The Real Causes of Higher Achievement
Too many educators suffer from the assumption that student achievement is largely a function of factors over which we have little or no control. The logic of this assumption is compelling: well-situated schools perform well; poor and minority schools don't — and can't.
It is time to dump this assumption. It should be replaced by a new one: Achievement is primarily a function of two things: (1) What we teach and (2) how we teach.
There is great hope in this for students and educators alike. If true, then we can't dodge the fact that from the district level to the classroom, opportunities abound for us to achieve better results — confidently, inexorably — with our students. How strong is the evidence for this assumption?
What We Teach
Let's take writing as an example. In the last several years, many states have seen dramatic increases in the proportion of students writing at or above grade-level standards. In Maryland, the percentage rose from 47% to above 90% statewide in an eight-year period. At high- poverty, high-minority Bessemer Elementary school in Pueblo, Colorado, the percentage of students who could meet state writing standards rose from 2% to 48% in one year (Schmoker 1999-2000, 1). Were these gains the result of the much-scorned practice of "teaching to the test"? Well, yes: Teachers were teaching writing with more frequency and vigor than ever.
There is a lesson here: We can't expect most students to do well on exams for which their preparation has been spotty or inadequate. But in too many places, it is just that. In some of our lowest-achieving schools, there is a patent mismatch between the real, taught curriculum and the actual standards that are assessed — by state, standardized, or district assessments. This shouldn't surprise us: For all our so-called common curriculum, very little has been done — let's be honest — to ensure that the taught and the tested curriculum are aligned.
Prominent researchers have noted this discrepancy, including John Goodlad and colleagues who wrote that "behind the classroom door" all bets are off on what actually gets taught (1970). Judith Warren Little noted the discrepancy as well, finding curricular differences among English teachers to be so wildly divergent that even to call these courses by the same name — "English" — made no sense to her (1990).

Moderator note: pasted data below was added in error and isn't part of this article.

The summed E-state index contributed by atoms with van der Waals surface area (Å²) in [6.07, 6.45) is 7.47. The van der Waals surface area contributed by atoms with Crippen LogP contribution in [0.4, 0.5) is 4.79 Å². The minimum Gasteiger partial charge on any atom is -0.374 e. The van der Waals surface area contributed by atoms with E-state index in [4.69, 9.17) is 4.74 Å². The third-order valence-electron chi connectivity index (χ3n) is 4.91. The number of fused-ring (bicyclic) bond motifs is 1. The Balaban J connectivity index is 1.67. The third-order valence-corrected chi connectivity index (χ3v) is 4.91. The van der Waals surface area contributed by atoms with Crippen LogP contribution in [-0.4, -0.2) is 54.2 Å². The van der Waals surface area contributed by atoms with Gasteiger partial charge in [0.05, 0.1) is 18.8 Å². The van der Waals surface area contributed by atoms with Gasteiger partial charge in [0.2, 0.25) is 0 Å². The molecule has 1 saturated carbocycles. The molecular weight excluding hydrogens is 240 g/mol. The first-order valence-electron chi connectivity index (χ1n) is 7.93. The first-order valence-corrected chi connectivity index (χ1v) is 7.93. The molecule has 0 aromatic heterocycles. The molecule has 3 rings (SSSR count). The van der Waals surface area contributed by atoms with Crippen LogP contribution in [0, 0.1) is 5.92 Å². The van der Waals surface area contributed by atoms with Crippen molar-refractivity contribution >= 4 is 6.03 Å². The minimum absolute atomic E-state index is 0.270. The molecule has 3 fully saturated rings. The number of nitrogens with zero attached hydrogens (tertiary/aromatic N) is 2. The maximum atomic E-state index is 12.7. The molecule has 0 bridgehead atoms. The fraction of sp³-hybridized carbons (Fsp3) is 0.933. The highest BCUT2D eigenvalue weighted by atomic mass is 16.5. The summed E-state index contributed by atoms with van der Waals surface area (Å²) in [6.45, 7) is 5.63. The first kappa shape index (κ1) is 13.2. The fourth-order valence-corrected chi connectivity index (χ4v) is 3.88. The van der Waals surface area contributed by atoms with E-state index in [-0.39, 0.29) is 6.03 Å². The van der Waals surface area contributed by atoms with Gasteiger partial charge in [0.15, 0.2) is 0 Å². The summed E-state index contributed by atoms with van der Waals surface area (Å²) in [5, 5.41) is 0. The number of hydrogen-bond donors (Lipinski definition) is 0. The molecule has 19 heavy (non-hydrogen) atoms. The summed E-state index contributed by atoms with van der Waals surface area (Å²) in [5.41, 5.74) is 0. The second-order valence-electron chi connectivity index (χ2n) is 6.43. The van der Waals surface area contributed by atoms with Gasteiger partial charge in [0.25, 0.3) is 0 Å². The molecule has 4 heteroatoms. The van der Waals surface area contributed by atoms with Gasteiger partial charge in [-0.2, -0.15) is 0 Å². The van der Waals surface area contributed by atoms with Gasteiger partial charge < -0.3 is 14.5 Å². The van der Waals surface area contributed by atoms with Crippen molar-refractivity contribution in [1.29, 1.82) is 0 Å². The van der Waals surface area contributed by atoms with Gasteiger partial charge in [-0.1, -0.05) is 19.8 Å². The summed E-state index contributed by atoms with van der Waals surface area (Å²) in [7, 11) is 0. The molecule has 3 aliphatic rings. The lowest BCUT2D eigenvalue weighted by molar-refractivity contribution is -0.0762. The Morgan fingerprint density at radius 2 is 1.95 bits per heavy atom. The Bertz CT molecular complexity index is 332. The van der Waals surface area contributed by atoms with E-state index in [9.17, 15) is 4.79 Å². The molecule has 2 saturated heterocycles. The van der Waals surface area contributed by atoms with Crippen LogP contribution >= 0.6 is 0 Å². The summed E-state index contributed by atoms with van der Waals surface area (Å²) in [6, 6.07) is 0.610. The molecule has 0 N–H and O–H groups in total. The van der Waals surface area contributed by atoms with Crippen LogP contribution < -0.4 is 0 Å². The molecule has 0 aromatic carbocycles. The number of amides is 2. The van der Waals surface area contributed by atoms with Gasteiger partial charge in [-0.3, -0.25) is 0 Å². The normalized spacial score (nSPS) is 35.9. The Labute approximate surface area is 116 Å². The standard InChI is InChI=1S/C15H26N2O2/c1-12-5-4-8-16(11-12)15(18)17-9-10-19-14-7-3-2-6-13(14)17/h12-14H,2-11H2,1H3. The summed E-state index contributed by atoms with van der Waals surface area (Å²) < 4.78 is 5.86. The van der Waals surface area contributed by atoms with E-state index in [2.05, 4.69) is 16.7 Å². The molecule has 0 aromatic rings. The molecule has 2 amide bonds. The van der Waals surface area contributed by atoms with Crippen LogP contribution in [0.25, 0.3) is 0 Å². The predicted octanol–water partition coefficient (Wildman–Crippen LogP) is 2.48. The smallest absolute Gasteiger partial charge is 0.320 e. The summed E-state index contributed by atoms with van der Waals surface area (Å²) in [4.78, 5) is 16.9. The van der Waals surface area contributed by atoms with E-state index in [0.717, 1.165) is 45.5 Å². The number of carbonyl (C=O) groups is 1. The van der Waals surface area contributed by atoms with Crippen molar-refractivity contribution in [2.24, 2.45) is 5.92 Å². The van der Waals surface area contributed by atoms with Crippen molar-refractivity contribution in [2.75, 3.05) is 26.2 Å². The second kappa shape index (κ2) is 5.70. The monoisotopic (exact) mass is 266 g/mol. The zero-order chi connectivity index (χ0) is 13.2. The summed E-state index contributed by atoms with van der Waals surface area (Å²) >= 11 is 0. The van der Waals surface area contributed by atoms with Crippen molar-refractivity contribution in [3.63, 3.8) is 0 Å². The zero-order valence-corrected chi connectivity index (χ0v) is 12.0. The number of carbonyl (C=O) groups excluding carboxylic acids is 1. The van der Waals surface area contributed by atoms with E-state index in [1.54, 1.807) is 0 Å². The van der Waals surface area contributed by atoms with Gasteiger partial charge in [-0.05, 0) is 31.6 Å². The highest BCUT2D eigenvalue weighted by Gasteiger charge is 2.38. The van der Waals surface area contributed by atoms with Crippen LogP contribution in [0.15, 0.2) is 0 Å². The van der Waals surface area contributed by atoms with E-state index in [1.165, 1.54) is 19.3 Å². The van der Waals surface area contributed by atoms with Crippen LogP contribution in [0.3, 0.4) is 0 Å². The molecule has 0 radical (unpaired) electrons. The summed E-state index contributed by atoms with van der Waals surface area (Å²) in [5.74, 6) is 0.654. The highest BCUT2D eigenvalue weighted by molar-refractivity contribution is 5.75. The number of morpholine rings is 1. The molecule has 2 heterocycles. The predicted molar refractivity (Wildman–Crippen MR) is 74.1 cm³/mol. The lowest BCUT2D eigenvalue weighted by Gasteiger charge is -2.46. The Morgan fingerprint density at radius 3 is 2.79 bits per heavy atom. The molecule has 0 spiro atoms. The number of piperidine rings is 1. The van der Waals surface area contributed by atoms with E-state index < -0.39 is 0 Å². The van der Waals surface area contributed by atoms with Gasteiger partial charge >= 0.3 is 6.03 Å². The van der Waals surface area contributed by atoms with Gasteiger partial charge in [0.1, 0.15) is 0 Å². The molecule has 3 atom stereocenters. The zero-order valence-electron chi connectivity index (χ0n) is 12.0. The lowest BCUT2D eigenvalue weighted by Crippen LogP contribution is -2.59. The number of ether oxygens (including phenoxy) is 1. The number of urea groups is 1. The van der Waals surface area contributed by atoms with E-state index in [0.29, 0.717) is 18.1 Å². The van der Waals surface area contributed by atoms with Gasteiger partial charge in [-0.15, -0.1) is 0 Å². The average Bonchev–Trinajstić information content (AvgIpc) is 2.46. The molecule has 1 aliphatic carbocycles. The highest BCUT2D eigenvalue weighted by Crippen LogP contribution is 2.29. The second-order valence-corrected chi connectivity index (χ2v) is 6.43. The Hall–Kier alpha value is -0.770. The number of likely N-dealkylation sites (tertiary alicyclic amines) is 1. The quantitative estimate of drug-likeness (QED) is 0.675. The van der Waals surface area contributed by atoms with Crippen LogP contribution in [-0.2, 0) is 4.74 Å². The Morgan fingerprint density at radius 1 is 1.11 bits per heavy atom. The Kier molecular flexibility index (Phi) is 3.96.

Susan Rosenholtz found that teachers teach a self-selected "jumble" of different topics and that getting them to teach to common standards is perhaps the toughest challenge schools face (1991). David Berliner detected the same pattern in his studies, that in the same grade and in the same school, one teacher taught 27 times as much science as her same-grade counterparts. No one in the school knew this until researchers came into the school (1979).
This pattern, which explains so much about differences in achievement, is still only tacitly acknowledged. But you can hear it in the knowing laughter that erupts when author Heidi Hayes Jacobs chides her audiences of educators by asking, "What is a curriculum guide?" Her answer: "A well-intended fiction."
Teacher supervision has made its bargain with this "anything goes" culture. It typically does almost nothing to ensure — or to monitor — a commitment to a common, assessed curriculum. The results can be dismaying. I once interviewed a "teacher of the year" at one school who bragged that her social studies students did almost no reading or writing. She scoffed at writing — learning in her class was all interactive and hands-on. Did her principal know this? I closely observed a team of teachers known for a particularly engaging month-long language arts unit they had developed. In what was supposed to be an English class, students watched movies, worked with paper and fabric, and prepared food together. But actual reading during that month was kept to a minimum, and there was no writing instruction whatsoever. I've toured hundreds of classrooms during the "reading period" with administrators who work hard and care about kids — but who, until these tours, didn't realize that less than half of what occurred during "reading" had any connection to reading or writing. In many of these classrooms, coloring activities took up much of the reading period. The predominance of coloring activities in classrooms has been corroborated by research teams from the Washington-based Education Trust. (Schmoker 2001).